This article is the story of how four women experienced, perceived, and reflected on their experiences as mothers surviving in Stalin's Gulag. It considers their subjective sense of motherhood by interrogating their memories of how they coped in
Motherhood and Survival in the Stalinist Gulag
Decorating Mothers, Defining Maternity
The Invention of the French Family Medal and the Rise of Profamily Ideology in 1920s France
Hannah M. Stamler
female soldiery with childbirth and divorcing childbirth from masculine acts of battle recognized by distinctions like the War Cross. In this manner, the prize equivocated motherhood and military service as compulsory national contributions, while
Girls as Mothers in Contemporary Russia
In this article, I analyze 30 biographical interviews with women who had given birth to a child before they turned 18. I discuss the discursive work that these girls do to develop their maternal practices as good and correct, and to normalize early motherhood in their biography in general. The informants see having a child as a line of discontinuity between their disadvantaged childhood and their self-reliant autonomous adulthood. At the same time, they define the idea of good motherhood not only through the internalization of, and compliance with, the dominant cultural codes, but also by relying on the biographical experience they have had.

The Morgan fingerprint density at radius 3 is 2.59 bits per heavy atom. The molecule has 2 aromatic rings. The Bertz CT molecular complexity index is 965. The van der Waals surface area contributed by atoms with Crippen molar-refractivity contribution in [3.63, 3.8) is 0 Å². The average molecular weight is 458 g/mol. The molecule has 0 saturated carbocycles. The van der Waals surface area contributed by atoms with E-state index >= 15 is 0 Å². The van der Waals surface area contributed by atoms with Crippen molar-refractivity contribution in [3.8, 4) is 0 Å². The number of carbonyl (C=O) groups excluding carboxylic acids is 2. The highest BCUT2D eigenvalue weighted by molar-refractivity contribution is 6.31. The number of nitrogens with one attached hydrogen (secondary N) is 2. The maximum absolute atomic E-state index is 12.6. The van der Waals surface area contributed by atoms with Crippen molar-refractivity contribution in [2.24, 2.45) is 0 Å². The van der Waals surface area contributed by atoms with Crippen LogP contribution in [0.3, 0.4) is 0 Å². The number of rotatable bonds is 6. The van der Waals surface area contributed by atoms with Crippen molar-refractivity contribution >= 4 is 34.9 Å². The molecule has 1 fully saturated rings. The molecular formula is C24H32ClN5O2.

Teaching Black Girlhood Studies with Black Motherhood Studies
associated with Black Girlhood Studies to inform and provide a foundation for the exploration of Black Motherhood Studies in an effort to promote a fuller, more complete and nuanced understanding of both social positions. Therefore, this is a howIcametoknow
Redeeming Lady Macbeth
Gender and Religion in Justin Kurzel's Macbeth (2015)
‘divine motherhood’ and sin, is key to assess the film's concern with atoning Lady Macbeth for her transgressions through its depiction of her haunting motherhood – which is presented as the origin of her grief and guilt as well as her road to penitence
A mother's hope in the midst of existential immobility from state and stigma